A leading media firm is in talks with FM104 to provide training on dealing with suicidal phone calls.
The National Media Monitoring Programme for Mental Health and Suicide confirmed it has set up a meeting with the radio station about providing training to the Phoneshow team.
The radio station was inundated with complaints about its handling of a distressed caller who threatened to take his own life live on air.
Media firm Headline said the station is "very welcome to the idea of training".
The workshop would provide the team with guidelines and best practice for covering suicide and mental health issues
"Headline is happy to provide training to the Phoneshow team on best practice and policy when covering these important issues," Sorcha Lowry, media project officer with Headline said.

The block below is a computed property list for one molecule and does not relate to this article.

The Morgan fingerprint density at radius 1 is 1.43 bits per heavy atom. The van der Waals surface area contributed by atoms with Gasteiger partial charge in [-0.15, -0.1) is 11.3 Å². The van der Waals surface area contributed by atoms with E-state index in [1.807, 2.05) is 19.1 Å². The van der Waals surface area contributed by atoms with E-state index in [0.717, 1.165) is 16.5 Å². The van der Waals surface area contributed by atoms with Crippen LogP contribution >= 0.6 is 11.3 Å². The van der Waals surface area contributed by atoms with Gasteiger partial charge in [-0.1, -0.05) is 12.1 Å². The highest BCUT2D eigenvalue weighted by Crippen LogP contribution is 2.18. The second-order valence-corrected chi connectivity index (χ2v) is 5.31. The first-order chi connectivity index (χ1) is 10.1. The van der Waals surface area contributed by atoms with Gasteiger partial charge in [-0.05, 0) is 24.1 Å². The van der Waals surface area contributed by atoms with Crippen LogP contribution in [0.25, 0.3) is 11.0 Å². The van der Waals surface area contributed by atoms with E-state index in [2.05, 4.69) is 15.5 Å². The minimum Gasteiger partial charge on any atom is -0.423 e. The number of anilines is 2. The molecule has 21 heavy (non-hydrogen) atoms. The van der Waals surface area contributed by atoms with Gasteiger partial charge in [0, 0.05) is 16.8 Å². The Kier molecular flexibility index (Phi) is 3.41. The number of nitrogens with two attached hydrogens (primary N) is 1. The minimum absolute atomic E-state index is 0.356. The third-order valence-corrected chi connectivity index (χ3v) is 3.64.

On Thursday night a man named Jay sparked a major garda operation after he told the Dublin station that he planned to throw himself off Loughlinstown Bridge in south Dublin.
The call, which lasted for almost an hour, was aired on the FM104 Phoneshow.
Gardai managed to persuade Jay to climb down in the early hours of the morning.
Listeners were horrified when the heard the man angrily shout at gardai: "Get off the bridge".
Presenter Jeremy Dixon admitted during the controversial show he was "not qualified to deal with this".
Dublin TD Finian McGrath described the station's actions as "grossly irresponsible".
Dave Kelly, programme director with FM104, has defended the show's actions.
"This was a very highly charged emotional situation for all concerned and our presenter's priority throughout was the caller's wellbeing, while behind the scenes our production team got in touch with relevant organisations to help him directly," Mr Kelly said.
"We hope Jay is now getting the appropriate support he requires.
"I would like to thank our staff for handling a very difficult situation with such care and sensitivity," he added.